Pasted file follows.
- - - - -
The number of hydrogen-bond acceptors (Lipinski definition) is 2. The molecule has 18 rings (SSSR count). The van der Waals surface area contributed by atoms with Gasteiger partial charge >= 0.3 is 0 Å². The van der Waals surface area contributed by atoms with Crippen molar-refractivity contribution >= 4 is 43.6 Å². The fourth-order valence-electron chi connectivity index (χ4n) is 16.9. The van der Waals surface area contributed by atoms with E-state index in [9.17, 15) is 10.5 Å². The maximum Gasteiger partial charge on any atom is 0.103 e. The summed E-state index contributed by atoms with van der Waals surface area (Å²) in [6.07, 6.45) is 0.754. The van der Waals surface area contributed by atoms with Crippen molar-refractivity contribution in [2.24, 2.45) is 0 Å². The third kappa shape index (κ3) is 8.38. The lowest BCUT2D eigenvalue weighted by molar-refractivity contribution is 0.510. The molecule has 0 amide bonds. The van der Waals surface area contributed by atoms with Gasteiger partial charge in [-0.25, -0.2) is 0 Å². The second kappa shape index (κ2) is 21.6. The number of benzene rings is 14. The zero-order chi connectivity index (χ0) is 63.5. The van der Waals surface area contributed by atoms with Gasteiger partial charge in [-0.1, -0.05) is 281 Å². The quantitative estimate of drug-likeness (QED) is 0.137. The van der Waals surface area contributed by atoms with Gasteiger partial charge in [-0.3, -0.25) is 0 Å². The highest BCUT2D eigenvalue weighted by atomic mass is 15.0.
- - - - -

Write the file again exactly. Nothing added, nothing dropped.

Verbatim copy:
The number of hydrogen-bond acceptors (Lipinski definition) is 2. The molecule has 18 rings (SSSR count). The van der Waals surface area contributed by atoms with Gasteiger partial charge >= 0.3 is 0 Å². The van der Waals surface area contributed by atoms with Crippen molar-refractivity contribution >= 4 is 43.6 Å². The fourth-order valence-electron chi connectivity index (χ4n) is 16.9. The van der Waals surface area contributed by atoms with E-state index in [9.17, 15) is 10.5 Å². The maximum Gasteiger partial charge on any atom is 0.103 e. The summed E-state index contributed by atoms with van der Waals surface area (Å²) in [6.07, 6.45) is 0.754. The van der Waals surface area contributed by atoms with Crippen molar-refractivity contribution in [2.24, 2.45) is 0 Å². The third kappa shape index (κ3) is 8.38. The lowest BCUT2D eigenvalue weighted by molar-refractivity contribution is 0.510. The molecule has 0 amide bonds. The van der Waals surface area contributed by atoms with Gasteiger partial charge in [-0.25, -0.2) is 0 Å². The second kappa shape index (κ2) is 21.6. The number of benzene rings is 14. The zero-order chi connectivity index (χ0) is 63.5. The van der Waals surface area contributed by atoms with Gasteiger partial charge in [-0.1, -0.05) is 281 Å². The quantitative estimate of drug-likeness (QED) is 0.137. The van der Waals surface area contributed by atoms with Gasteiger partial charge in [-0.3, -0.25) is 0 Å². The highest BCUT2D eigenvalue weighted by atomic mass is 15.0.